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In the United States, we now take our ability to pay with plastic for granted. Yes, building credit card markets requires solutions to difficult puzzles. In countries without a history of economic stability, how can banks learn to select reliable cardholders? How do markets convince people to pay with cards and make card acceptance appealing to retailers?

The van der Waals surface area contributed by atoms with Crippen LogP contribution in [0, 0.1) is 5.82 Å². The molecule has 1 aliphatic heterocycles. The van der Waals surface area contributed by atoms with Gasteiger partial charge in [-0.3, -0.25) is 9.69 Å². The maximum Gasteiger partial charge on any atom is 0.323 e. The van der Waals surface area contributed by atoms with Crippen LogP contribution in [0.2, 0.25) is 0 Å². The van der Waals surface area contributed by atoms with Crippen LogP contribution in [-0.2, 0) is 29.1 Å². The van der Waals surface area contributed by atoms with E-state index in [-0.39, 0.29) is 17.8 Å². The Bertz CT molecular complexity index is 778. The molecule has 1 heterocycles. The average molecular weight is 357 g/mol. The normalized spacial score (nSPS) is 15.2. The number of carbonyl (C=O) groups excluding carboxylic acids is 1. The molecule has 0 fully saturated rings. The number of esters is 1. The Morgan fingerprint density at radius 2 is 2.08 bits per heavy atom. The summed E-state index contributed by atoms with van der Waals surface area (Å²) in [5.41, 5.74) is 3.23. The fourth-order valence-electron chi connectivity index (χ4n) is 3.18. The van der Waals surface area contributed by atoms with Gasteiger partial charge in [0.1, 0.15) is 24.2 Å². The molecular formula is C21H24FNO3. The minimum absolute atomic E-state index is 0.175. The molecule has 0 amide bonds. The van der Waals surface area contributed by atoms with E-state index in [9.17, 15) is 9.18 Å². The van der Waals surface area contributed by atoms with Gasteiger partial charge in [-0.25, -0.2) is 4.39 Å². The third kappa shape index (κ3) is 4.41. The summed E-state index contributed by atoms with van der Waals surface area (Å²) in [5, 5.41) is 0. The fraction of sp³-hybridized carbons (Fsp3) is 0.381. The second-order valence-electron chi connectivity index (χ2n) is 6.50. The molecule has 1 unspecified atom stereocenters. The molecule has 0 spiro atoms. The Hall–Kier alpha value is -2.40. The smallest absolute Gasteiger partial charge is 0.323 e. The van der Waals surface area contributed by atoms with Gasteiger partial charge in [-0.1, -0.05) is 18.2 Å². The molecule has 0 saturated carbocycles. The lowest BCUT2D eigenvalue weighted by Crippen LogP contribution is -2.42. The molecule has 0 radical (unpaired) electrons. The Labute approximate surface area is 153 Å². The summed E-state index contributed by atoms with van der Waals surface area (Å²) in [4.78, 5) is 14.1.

Plastic Money tells the story of how banks overcame these and other quandaries as they constructed markets for credit cards in the Czech Republic, Hungary, Poland, Bulgaria, Russian, Ukraine, China and Vietnam in the two decades following the fall of communism. We know a lot about how markets work once they are built, but this book explains how markets are engineered from the ground up—by selecting key players, ensuring cooperation, and providing conditions for the valuation of a product. Drawing on extensive interviews and fieldwork, the authors chronicle how banks overcame these hurdles and generated a desire for their new product in the midst of a transition from communism to capitalism. Plastic Money chronicles an intriguing chapter in the global spread of the credit card concept, and of consumer culture more generally.